New England Patriots contract was the talk of lawyers with Aaron Hernandez recent suidice and murder conviction vacated.
The Hernandez family hasn’t started to figure out its next move, according to Hernandez’s lawyer reporting to TMZ, but you can bet it’s going to be complicated.
“How the NFL treats him from this point forward remains to be seen,” Hernandez’s lawyer Jose Baez told TMZ. “We’re in discussions with his agents to see where he stands.”
Hernandez said the family, which just had the funeral for Hernandez, wasn’t “racing to the courthouse” to file anything related to his contract.
What is in question is the guaranteed money that remained in Hernandez’s contract when he was arrested in 2013. The Boston Globe put that figure at $5.91 million.
The main issue will presumably be whether the New England Patriots wrongfully withheld bonus money when they cut Hernandez. It doesn’t seem Hernandez can win that battle (and it’s a good bet the Patriots would fight it). The New England Patriots declined comment to Yahoo Sports.
As the Globe noted, different parts of Hernandez’s contract state “no circumstances exist that would prevent Player’s continuing availability to the Club for the duration of the Contract,” and a player may forfeit his signing bonus if he “is unavailable to the team due to conduct by him that results in his incarceration.” Hernandez was arrested on June 26, 2013 and was in custody until he died on April 19.
Also, the Globe said NFLPA records indicate Hernandez filed a grievance with the New England Patriots and the two sides settled in 2014. That might prevent further action on his contract, depending on the terms of the grievance and settlement.
There’s also the general conduct language in the standard NFL contract, which states “if Player has engaged in personal conduct reasonably judged by Club to adversely affect or reflect on Club, then Club may terminate this contract.” That’s a wide-ranging clause.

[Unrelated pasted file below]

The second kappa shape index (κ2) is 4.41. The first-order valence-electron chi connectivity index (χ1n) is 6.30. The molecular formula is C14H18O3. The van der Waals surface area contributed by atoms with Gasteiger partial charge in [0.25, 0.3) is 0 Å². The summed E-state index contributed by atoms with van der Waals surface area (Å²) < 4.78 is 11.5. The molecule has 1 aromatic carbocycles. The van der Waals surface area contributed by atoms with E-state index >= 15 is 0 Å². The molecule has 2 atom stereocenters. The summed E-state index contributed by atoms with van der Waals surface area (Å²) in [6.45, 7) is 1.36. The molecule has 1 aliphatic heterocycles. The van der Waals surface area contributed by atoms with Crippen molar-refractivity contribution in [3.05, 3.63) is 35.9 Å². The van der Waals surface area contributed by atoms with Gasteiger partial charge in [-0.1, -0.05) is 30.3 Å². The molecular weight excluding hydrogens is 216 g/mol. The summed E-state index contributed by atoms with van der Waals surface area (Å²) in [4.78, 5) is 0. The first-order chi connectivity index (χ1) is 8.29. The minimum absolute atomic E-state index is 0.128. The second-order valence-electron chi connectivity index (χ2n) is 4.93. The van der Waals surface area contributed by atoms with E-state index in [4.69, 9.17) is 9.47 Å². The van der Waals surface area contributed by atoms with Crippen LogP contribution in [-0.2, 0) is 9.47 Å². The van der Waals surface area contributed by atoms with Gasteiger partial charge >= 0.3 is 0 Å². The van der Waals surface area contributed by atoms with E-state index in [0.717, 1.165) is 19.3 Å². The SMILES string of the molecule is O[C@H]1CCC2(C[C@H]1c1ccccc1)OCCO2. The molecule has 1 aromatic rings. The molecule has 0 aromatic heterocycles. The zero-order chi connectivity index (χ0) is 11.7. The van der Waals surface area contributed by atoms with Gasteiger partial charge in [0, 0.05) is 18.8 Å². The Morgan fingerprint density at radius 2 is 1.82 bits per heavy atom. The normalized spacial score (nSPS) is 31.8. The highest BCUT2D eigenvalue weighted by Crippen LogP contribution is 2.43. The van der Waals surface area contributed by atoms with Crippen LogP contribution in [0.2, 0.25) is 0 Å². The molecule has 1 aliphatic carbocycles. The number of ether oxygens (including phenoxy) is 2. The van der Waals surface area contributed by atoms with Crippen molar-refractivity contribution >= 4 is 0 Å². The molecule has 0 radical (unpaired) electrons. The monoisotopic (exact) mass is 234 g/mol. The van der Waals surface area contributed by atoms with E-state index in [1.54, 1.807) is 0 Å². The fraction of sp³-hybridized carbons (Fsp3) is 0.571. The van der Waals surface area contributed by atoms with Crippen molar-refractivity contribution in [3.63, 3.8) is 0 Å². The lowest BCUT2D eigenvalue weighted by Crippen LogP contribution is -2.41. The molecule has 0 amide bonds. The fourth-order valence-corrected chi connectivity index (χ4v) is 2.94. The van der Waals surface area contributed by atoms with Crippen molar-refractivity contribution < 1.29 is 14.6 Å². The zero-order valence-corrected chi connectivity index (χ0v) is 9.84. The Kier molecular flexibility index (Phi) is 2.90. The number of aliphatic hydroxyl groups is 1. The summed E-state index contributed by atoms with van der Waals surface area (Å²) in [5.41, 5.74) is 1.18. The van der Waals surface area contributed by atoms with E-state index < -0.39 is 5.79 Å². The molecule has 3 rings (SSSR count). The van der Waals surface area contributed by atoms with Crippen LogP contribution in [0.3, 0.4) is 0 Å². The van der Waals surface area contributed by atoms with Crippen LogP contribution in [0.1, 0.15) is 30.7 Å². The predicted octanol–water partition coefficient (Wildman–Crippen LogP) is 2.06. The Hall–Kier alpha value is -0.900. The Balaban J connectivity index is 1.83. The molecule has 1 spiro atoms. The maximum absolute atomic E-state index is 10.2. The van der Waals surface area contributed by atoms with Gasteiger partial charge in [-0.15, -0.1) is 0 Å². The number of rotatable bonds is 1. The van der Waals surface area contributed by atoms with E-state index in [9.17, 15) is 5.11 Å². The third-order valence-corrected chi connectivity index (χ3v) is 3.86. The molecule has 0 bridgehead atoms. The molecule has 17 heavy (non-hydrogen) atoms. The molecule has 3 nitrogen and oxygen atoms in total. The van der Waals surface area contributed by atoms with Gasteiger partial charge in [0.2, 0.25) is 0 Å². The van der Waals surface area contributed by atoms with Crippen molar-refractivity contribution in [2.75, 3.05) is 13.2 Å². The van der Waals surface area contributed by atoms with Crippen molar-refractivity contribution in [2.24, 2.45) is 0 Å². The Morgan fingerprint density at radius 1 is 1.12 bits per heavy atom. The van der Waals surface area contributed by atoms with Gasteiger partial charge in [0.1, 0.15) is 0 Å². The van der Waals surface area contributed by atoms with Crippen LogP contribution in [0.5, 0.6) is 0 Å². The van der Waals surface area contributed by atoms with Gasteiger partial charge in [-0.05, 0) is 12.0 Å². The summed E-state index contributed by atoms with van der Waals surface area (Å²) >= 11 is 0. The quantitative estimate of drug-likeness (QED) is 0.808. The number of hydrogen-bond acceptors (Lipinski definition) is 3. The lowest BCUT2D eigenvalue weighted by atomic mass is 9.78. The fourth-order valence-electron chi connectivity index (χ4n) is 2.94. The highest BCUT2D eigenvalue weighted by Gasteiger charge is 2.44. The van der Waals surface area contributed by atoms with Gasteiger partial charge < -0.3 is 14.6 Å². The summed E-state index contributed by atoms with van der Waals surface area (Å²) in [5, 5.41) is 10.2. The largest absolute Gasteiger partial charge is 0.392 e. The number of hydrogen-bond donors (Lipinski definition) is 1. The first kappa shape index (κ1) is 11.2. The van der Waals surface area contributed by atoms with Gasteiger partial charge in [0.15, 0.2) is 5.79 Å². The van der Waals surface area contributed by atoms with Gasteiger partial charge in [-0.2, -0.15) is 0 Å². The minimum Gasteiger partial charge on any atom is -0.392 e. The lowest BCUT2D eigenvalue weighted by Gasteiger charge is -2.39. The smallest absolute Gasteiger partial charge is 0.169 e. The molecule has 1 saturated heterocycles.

“[The New England Patriots] can decide, according to their own lines, whether someone has violated their contract, so it’s not obvious to me that if you vacate the criminal judgment, now the NFL has to go back to treating him like someone whose contract is valid,” Rosanna Cavallaro, a professor of law at Suffolk University in Massachusetts told Fox Business. “I just don’t see that. There’s a very good argument from the NFL or the Patriots’ perspective that it’s the conduct that we’re interested in, not that adjudication of the conduct.”
And if somehow Hernandez’s family does get back some of that money, there’s still the matter of some wrongful death lawsuits against Hernandez. Hernandez was accused of shooting and killing Safiro Furtado and Daniel de Abreu in downtown Boston, though he was acquitted of those murders. Hernandez was convicted of the murder of Odin Lloyd, and that conviction was vacated after Hernandez’s death. Families for the respective parties in those cases have said they plan to proceed with wrongful death lawsuits against Hernandez’s estate.
There is the matter of Hernandez’s NFL pension, which he earned after playing three NFL seasons. It appears his family can get that.
“My understanding is, if he had a pension that this would not have disqualified him from that,” Baez told TMZ. “But again, I have to defer to them, to those that know that area of law better than myself.”
There’s a lot of speculation about what will happen with Hernandez’s money, and also speculation if financial reasons motivated Hernandez’s suicide. The “You’re rich” line in Hernandez’s suicide note to fiancée Shayanna Jenkins-Hernandez offered proof to those who believe Hernandez knew the suicide would enact an old Massachusetts law to vacate his conviction. Baez said he has no reason to believe that Hernandez’s suicide was motivated by the chain reaction that could lead to a fight over some money from the Patriots.
“I have no indication from any conversations with Aaron or any conversations anyone has had with Aaron that we’ve investigated, that makes that true,” Baez told TMZ. “I think that’s such a long shot of a theory that I don’t give it any shred of credibility at this point.”
Aaron Hernandez during a court appearance on April 14. (AP)
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